Students from regional elementary and middle schools participate in the MATHCOUNTS-style speed round as Dr. Paul Shang, acting technical director for Naval Surface Warfare Center, Carderock Division, feeds them the math problems at the Carderock Math Contest in West Bethesda, Md., on April 13, 2018. (U.S. Navy photo by Jake Cirksena/Released) (Photo by Jake Cirksena)
WEST BETHESDA, Md. —
More than 220 students from over 30 regional schools participated in the Ninth Annual Carderock Math Contest (CMC), April 13, at Naval Surface in Naval Surface Warfare Center, Carderock Division in west Bethesda, Maryland.
The contest, part of Carderock's Science, Technology, Engineering and Mathematics (STEM) outreach efforts, was an opportunity for students to showcase their mathematical talents in a series of individual and team MATHCOUNTS-style tests.
Capt. Mark Vandroff, Carderock's commanding officer, kicked off the event with a brief speech to the elementary and middle school children in attendance.
"Carderock is a place where math and science come together to aid in the defense of our country," Vandroff said. "We are very proud of what we do here and hope to encourage individuals in our community, and students at all levels, of the power of math."
The morning, written-test portion of the event consisted of sprint and target rounds and concluded with a team round. The top scorers in the morning competitions moved on to the main event, the oral countdown round, answering advanced math questions for speed in a bracket-style tournament.
Naama Ende, vice president of the parent-teacher organization at Gesher Jewish Day School in Fairfax, Virginia, said she was excited to be at Carderock, but even more excited to see the children interacting with their peers and the staff.
"Many of these children have never been on a Navy base, so it's enjoyable to see them being able to meet with the commanding officer," Ende said. "It means a lot to me to see them engaged with the math contest and funny jokes on the walls, and just being able to see how much math affects their world. My children still talk about the camaraderie and fun they had when they were here years ago, because to them math is really cool."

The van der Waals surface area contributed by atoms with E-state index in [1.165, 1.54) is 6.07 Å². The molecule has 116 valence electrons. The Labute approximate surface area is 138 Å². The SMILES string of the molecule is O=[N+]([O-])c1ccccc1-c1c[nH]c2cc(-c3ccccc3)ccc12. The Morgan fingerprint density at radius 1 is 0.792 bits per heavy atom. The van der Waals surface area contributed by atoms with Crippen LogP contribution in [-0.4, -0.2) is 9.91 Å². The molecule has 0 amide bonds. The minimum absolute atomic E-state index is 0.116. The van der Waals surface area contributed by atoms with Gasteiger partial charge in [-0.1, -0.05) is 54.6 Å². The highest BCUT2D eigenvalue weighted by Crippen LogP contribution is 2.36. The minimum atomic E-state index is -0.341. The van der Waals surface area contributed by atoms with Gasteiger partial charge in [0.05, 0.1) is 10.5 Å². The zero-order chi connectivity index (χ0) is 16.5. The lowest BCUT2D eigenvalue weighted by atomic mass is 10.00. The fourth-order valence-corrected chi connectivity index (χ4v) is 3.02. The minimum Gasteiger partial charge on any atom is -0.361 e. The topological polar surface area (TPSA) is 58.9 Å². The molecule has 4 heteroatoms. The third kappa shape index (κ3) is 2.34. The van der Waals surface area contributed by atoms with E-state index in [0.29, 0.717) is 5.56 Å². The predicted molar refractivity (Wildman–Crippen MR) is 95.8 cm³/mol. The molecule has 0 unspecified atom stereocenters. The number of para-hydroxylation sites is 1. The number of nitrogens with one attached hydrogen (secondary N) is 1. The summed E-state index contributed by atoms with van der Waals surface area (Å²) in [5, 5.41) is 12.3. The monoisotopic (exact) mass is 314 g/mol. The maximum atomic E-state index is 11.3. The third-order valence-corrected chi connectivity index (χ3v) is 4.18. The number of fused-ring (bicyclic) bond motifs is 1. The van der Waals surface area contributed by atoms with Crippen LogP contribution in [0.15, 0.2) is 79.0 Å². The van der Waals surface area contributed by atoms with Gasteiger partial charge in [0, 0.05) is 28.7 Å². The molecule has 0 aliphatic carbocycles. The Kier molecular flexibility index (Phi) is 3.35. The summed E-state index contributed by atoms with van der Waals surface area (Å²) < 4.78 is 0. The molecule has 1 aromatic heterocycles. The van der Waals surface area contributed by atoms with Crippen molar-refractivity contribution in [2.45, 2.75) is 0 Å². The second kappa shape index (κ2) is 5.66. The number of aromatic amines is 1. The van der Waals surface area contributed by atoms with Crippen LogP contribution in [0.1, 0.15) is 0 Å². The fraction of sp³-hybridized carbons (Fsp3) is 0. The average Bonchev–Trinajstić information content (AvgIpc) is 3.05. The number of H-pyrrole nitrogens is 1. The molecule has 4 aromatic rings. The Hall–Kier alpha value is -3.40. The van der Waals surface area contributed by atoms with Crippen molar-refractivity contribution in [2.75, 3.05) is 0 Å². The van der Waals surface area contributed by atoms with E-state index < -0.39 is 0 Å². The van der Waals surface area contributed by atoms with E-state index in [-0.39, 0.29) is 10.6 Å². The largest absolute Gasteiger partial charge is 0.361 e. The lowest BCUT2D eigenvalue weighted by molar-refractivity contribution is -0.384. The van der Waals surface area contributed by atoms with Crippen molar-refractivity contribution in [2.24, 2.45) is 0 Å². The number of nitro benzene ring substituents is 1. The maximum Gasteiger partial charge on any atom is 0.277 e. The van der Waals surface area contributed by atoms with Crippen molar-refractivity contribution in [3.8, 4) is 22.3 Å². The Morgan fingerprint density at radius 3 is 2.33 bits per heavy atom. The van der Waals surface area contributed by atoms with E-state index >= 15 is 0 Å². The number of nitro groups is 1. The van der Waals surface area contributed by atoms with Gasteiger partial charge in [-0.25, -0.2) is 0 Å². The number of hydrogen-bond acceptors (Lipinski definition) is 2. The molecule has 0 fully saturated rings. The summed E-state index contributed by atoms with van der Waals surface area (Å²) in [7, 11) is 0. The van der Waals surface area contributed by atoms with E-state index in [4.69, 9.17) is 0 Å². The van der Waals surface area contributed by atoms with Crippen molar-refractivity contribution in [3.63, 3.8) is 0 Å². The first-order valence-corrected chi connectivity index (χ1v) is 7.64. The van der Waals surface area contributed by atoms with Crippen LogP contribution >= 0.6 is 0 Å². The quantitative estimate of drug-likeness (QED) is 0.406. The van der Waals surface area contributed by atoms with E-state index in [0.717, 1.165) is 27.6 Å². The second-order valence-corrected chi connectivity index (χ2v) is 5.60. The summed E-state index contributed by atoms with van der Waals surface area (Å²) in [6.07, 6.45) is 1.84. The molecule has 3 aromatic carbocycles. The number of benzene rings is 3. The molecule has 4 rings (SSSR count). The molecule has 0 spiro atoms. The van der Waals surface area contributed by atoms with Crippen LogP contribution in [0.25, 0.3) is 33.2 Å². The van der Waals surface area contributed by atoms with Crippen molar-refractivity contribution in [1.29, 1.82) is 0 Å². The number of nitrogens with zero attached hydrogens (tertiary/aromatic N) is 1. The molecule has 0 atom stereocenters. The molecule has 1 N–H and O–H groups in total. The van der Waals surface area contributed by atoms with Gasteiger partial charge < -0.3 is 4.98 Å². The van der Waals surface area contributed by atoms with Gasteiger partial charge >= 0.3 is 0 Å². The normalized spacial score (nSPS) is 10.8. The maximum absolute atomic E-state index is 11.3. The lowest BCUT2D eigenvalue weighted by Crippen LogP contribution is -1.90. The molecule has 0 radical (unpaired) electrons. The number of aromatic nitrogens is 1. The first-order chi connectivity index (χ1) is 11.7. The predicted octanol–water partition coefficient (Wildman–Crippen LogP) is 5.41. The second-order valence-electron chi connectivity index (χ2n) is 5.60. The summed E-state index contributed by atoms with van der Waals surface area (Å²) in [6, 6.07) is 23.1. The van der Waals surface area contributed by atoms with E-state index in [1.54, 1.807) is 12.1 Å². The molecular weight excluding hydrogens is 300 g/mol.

Students were also able to tour various facilities across Carderock to gain a better understanding of what the engineers and scientists do there every day. The David Taylor Model Basin; Manufacturing, Knowledge and Education (MAKE) Lab; and the Subsonic Wind Tunnel were a few of the highlight tours, in addition to other hands-on engineering-based activities focused on ship design.
Carderock scientists and engineers helped proctor and score the tests, lead tours and speak with the students about their careers.
In his fifth year on the CMC committee, Charles Fisher, a materials engineer with the Welding, Processing and Nondestructive Evaluation Branch (Code 611), led the team of 13 volunteers he said worked tirelessly throughout the year to ensure the event was as successful and engaging as possible.
"We want to encourage students to see how they can use the skills here at the math contest to become engineers, naval architects or ship designers," Fisher said, adding that he was very proud to be part of this event. "When I was their age I had help, and I want to pass that along so they aren't discouraged about their future. So it's not solely about the math contest, we want to keep them excited and engaged about how this can help guide their career path."
Nelson Dellis, a four-time USA Memory Champion and one of the leading memory experts in the world, was the guest speaker for the event and gave a few examples of how anyone can train their brain.
Traveling the world as a competitive memory athlete, memory consultant, mountaineer and Alzheimer's disease activist, Dellis preaches a lifestyle that combines fitness, both mental and physical, with proper diet and social involvement.
Dellis said he was born with an average memory, but the passing of his grandmother from Alzheimer's disease in 2009 inspired him to start training his memory so that he could keep his mind strong and healthy throughout his lifespan.
"You might think I was born with this skill, but I had an average memory until about seven years ago," Dellis said. "Through techniques and practice, any one of you can do what I and other competitors do at memory competitions. Even things that seem impossible can be accomplished by anyone with a little bit of guidance."
Nelson is the founder of Climb for Memory, a nonprofit charity that aims to raise awareness and funds for Alzheimer's disease research through mountain climbs all around the world, and has climbed numerous peaks for this cause, including Mt. Everest three times.
The event made a big impact on attendees both young and old.
Brian Heller, chaperone with the team from Joyce Kilmore Middle School in Vienna, Virginia, said the Carderock Math Contest continues to be a great experience for him and his team, and he hopes to continue coming back each year.
"This is kind of a well-kept secret," Heller said. "We didn't know this contest existed until last year, but I am glad we came again this year because it continues to be a well-organized event for the children to compete with teams from other schools and really interact with the scientists and engineers."